The voices of Tax Policy Center's researchers and staff
Last week, while admiring the seals frolicking on a San Diego beach, I read some good news about California’s tax collections. State officials had just announced that Fiscal Year 2010-2011 revenues will likely exceed expectations by $2 billion, largely because personal income tax receipts are running ahead of projections. Though still below 2010 levels, April withholding exceeded estimates by $250 million and 2010 tax return payments were up $400 million. This good news followed earlier worries that higher-than-expected refunds in February would continue throughout the filing season and wipe out earlier projected revenue gains. What should we make of those conflicting trends? And why is it so important for California to have a day-by-day report on its April income tax revenues?
My sense is the news is better but still not great. And, paradoxically, these few short-term positives could hurt the state’s fiscal situation in the long run.
California personal income tax revenues are a big deal because the state relies so heavily on the tax, which is highly sensitive to business cycles due in part to its progressive rate structure. In 2009-2010, personal income taxes accounted for 53 percent of general fund revenue. Fully a sixth of those receipts showed up in April. Revenues rose sharply as the state’s economy boomed and then collapsed in the Great Recession. And the state’s budget never really recovered from the Internet bust a decade ago.
What accounts for the conflicting news about the state’s income tax revenues? Those February refunds were probably the downside of a budget gimmick California used to help balance its 2009-2010budget. In passing it’s budget the state increased income tax withholding but didn’t actually raise tax rates. As a result, Californians effectively gave the state a one-year interest-free loan that was repaid in the form of refunds during the recent tax season. People who expected higher refunds probably filed early, while those who figured they still owed tax waited until April to file.
The higher income tax receipts may also be the result of questionable federal tax policy that let individuals convert regular IRAs to Roth IRAs in 2010 . True, taxpayers could have postponed paying the taxes associated with these conversions until 2011 and 2012. But many—myself included—opted to pay now to avoid potentially higher future federal taxes. Depending on how many did that, those higher short-run tax revenues may result in lower collections down the road when retirees withdraw Roth funds tax-free.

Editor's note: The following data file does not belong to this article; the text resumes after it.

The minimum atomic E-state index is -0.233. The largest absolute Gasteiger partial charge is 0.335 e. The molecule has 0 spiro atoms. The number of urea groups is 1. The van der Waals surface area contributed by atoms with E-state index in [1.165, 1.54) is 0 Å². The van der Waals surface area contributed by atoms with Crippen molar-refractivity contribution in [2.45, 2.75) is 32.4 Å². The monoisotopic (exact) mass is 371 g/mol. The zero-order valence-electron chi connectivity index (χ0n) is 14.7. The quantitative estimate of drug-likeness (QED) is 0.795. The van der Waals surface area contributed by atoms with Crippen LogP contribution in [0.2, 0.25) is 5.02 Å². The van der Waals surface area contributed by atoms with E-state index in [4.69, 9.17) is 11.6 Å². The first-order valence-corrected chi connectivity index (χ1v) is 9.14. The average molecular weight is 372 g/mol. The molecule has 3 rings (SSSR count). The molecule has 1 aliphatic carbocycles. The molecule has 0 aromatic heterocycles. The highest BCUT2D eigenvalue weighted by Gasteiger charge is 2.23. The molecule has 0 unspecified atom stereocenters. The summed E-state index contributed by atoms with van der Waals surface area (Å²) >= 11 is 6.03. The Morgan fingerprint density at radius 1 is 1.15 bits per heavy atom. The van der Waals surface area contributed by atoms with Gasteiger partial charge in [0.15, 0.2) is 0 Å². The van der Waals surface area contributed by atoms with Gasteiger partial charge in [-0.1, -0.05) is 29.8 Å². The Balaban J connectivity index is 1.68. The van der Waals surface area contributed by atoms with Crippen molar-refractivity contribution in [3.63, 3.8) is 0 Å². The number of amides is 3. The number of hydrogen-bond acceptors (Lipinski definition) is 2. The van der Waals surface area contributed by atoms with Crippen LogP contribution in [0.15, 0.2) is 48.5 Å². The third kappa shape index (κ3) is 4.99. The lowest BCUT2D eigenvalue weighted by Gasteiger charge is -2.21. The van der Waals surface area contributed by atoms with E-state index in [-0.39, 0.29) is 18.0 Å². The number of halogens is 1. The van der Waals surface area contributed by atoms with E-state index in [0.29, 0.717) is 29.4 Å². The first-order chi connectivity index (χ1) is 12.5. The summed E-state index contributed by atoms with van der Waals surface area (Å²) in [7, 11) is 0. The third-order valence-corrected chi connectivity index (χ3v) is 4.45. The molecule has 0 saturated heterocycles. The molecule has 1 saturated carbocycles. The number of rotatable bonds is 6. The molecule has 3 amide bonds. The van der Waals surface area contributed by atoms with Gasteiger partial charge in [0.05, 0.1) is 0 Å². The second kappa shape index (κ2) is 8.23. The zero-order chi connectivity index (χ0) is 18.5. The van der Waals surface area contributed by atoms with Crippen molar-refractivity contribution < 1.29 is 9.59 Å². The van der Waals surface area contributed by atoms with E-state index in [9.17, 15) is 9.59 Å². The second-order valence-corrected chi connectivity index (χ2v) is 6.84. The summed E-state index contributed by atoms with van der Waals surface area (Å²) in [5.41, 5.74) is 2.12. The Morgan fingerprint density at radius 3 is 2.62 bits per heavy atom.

None of this totally discounts this week’s good news. The increase in April income tax receipts probably reflects both an improved economy and some one-time revenues from IRA conversions. But the outlook isn’t totally rosy: indeed corporate tax revenues are down for the year.
However, even with the new-found $2-$3 billion in revenues, California still faces expected annual budget shortfalls of $10 billion or more for the next four or five years. The state still has to make major structural changes in both revenues and spending. Unfortunately, this year’s higher revenues might make it politically more difficult for Governor Jerry Brown to convince newly-complacent voters to approve an initiative extending temporary taxes for another five years.
Last month the Economist wondered if reform was ever possible, given California’s reliance on direct democracy and its seemingly endless voter initiatives. The magazine ultimately expressed cautious optimism about reform of both the budget and initiative processes. I hope they’re right, because the state has to find a way to make its revenue peaks and dips a little less dizzying. The California Adventure Roller Coaster should be a ride in Disneyland, not a description of state tax policy.
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